As a huge fan of rugby, boxing, and all sports aggressive, it comes as a shocking surprise to learn about the treasure that is, Calcio Storico – the most violent sport in the world.
On a pitch of sand, a canon fires and the players begin the game by fighting – punching, kicking, tripping, and wrestling – with each other in a barbaric attempt to damage the oppositions defences.
The modern rules of calcio allow players to punch, kick to the body, head-butt, elbow, and choke opponents, but sucker punches and kicks to the head are banned.
Only four teams play the sport, all from neighbouring and rival districts of Florence representing the four quarters of the city.
Looking like nothing more than a prison brawl, it is rumoured that the sport originated from the Roman Gladiators who used it as a way of keeping strong and fit.
The match lasts a full 50 minutes without any stoppage time, even when players have to be stretchered off the pitch by medics.
The teams consist of three fullbacks and four goalies, who try to stop attacking players from scoring. There is also five halfbacks, and 15 forwards – all of whom are unpaid and train hard all year for the event.
Though notorious in all its bloody aggression, there is a referee and six linesmen who attempt to keep the peace, but at any one time they have dozens of fights to deal with, meaning many players have been knocked out before being reached.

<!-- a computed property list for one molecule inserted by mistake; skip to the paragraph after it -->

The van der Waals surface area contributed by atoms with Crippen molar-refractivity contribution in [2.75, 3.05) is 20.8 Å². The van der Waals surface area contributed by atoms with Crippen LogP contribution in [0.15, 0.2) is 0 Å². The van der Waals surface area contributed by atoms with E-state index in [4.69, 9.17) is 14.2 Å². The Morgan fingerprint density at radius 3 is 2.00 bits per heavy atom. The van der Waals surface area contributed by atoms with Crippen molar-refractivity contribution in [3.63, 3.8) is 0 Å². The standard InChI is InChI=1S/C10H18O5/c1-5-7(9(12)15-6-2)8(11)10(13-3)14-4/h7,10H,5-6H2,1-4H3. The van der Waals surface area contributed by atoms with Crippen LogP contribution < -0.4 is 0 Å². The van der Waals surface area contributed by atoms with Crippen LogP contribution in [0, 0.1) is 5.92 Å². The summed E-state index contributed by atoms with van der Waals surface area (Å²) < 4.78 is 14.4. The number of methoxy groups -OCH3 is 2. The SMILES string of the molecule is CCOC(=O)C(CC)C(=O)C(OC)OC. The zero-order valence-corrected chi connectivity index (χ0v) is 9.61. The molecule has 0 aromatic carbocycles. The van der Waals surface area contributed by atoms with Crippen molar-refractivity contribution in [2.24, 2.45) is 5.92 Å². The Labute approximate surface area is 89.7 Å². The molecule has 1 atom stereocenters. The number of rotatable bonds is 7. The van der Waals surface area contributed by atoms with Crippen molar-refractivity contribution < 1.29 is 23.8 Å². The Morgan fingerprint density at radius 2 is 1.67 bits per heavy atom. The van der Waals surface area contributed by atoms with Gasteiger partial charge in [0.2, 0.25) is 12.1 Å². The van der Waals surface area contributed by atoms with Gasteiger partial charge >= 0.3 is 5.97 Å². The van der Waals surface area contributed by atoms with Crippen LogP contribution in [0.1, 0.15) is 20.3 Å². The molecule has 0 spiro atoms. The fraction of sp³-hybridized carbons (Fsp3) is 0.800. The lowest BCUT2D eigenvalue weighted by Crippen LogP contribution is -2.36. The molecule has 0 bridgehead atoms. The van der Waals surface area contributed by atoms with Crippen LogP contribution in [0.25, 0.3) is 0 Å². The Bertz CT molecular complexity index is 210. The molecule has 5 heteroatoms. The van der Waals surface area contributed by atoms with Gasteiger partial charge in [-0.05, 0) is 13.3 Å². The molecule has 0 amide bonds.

The aim of the game is similar to football – the players simply fight (literally) to get the ball into the back of the net. So imagine football, or more precisely, gaelic football, with a fuck tonne of violence and voila, you got Calcio Storico.
Apparently no deaths have ever occurred as a result of playing Calcio Storico, however people have been hospitalised for up to five months after suffering serious head injuries.
Back in the 16th century, even Popes, such as Clement VII and Leo XI, used to play the game in the Vatican City.
Calcio Storico, also known as Calcio Fiorentino, takes place every year in June in the historical Piazza Santa Croce where the game first originated.
Joseph Loftus is a Gold Standard NCTJ journalist with four years experience working for international and regional press.
As well as working for UNILAD and LADbible, Joseph has worked as Liverpool Correspondent for Unsigned & Independent Magazine, as well as stints with the Liverpool Echo and Warrington Guardian.